Contact Peter on: 
Peter Jones 
Partner 
Aged Care | nabHealth | National Australia Bank Limited 
Level 20, 255 George Street, Sydney, NSW, 2000 
Office: +61 2 9237 1242  |  Fax: 1300 226 315  |  Mobile: 0409 666 590  |  peter.w.jones@nab.com.au 
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It's a problem nobody likes to talk about, but it's costing the world billions of dollars a year. An Australian company has developed a digital solution it's hoping will capture a global market and put it up with the likes of other local success stories such as Cochlear and CSL.
That big problem is incontinence in the elderly.  

http://content.bitsontherun.com/previews/cgskHPMU-nj1oCHTs

#simavita  +SIM Simavita 
ABC The Business/Simavita
ABC The Business/Simavita
content.bitsontherun.com
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Fine tuning the cost of residential care

The Government has recently confirmed the appointment of the Aged Care Pricing Commissioner and indicated it wants a process for setting accommodation payments that has less red tape, is transparent, open and fair.  One of the major steps is raising the level above which accommodation payments will require approval by the Aged Care Pricing Commissioner to $550,000.

On 20 November, the Assistant Minister for Social Services, Senator Mitch Fifield, issued a media release setting out the Government’s reform agenda in this area. 

In relation to the process for setting accommodation payment prices, the media release says:

The process to be used will be simpler;
The previous government’s requirements to follow a prescriptive process which had to be documented and detailed by reference to a list of factors (eg lights, flooring and views)  is to be scrapped.  This presumably is a reference  to the draft Fees and Payments Principles 2013 issued in late July 2013;
The process to be used will be transparent and open;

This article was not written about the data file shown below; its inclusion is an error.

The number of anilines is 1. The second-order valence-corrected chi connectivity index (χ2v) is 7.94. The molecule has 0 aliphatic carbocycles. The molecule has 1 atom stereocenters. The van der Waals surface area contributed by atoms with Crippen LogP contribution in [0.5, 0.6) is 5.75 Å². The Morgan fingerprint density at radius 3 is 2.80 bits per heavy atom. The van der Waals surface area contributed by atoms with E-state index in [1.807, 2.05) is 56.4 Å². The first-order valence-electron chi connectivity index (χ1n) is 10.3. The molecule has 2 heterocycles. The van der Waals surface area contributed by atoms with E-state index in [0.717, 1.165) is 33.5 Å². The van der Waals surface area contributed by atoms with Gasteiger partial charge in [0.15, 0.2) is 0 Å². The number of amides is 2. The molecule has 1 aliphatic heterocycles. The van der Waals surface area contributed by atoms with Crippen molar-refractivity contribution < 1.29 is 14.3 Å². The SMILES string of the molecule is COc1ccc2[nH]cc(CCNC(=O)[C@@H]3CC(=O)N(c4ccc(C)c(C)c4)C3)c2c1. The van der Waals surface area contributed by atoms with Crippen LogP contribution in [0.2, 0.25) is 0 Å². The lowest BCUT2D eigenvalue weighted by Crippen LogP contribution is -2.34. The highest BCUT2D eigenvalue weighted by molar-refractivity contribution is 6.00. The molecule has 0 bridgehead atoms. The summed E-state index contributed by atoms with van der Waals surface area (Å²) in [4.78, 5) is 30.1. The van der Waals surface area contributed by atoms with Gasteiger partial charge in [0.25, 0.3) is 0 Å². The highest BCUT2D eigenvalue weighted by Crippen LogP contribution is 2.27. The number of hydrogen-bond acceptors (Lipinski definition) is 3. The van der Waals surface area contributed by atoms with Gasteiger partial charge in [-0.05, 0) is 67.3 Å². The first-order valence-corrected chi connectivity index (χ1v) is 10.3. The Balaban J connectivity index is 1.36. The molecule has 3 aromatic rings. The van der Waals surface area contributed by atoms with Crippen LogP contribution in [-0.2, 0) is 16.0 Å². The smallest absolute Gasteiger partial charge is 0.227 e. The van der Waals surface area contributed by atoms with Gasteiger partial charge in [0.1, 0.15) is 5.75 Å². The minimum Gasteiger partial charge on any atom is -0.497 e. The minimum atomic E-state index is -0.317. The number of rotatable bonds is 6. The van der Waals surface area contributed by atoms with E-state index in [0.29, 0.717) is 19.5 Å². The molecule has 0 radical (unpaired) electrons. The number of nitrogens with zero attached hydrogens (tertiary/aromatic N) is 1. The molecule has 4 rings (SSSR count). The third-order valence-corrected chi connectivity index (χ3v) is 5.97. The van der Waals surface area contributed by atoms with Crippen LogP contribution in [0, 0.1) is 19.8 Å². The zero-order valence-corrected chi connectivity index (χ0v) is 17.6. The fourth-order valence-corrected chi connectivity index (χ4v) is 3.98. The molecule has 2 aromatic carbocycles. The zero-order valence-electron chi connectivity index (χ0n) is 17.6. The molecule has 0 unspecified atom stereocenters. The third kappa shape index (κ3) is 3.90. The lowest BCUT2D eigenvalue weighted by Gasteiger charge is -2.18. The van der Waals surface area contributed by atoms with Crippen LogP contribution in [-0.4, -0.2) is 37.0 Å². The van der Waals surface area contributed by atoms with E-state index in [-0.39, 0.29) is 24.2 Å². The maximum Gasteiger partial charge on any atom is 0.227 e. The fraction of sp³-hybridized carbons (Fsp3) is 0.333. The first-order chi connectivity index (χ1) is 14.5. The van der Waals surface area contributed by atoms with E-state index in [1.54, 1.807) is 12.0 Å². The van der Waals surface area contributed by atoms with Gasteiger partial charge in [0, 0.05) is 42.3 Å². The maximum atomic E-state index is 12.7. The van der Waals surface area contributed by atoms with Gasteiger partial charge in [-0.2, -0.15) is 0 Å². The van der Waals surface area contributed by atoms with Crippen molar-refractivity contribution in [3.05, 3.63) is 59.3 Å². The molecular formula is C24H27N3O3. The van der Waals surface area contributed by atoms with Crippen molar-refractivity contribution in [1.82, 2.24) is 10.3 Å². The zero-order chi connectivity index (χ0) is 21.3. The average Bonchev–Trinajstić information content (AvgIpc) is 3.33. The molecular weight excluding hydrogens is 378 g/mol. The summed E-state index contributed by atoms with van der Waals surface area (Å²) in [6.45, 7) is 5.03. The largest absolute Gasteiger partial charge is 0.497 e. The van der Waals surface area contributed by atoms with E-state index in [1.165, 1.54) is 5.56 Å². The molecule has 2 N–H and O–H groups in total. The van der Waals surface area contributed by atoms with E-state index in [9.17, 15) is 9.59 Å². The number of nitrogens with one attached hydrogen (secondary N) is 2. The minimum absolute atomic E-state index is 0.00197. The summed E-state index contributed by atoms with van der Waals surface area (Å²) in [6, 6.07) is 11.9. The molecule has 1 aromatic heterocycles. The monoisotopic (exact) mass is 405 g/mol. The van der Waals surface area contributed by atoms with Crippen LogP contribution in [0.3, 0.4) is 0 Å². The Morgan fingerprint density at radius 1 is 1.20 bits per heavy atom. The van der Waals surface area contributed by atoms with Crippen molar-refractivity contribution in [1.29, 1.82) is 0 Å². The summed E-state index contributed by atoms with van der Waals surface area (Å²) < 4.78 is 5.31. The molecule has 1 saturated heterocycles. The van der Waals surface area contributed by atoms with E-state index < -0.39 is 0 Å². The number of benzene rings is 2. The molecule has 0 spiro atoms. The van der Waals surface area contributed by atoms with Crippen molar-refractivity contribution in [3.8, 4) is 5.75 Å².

Providers will be required to publish all accommodation prices and information about their facility on the My Aged Care website, their own website and in documentation provided to prospective residents;
To protect consumers from unjustifiably high prices, any refundable deposits greater than $550,000 or daily payment equivalent will need to be approved by the Aged Care Pricing Commissioner.  This threshold will be reviewed after 12 months and means only about 5% of proposed accommodation prices in facilities will require approval.

Prices that begin on 1 July 2014 will be published from 19 May 2014, giving consumers notice of prices and payment options. 

- See more at: http://www.gadens.com.au/publications/Pages/Fine-tuning-the-cost-of-residential-care.aspx#sthash.GcCKZnJm.dpuf
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Sue Mann using Community Care Benchmarking for Strategic Planning.  SMNCC has built robust internal processes to drive efficiency and ensure quality of services which are certified to the ISO9001 standard and are governed by a Continuous Improvement Committee which is responsible for high-level decision making, strategic planning and quality assurance. The need to benchmark our performance to the industry for both internal and external reporting purposes led SMNCC to investigate ways of comparing ourselves against others in the community care industry. In response to this identified need, SMNCC signed up with QPS 2 years ago.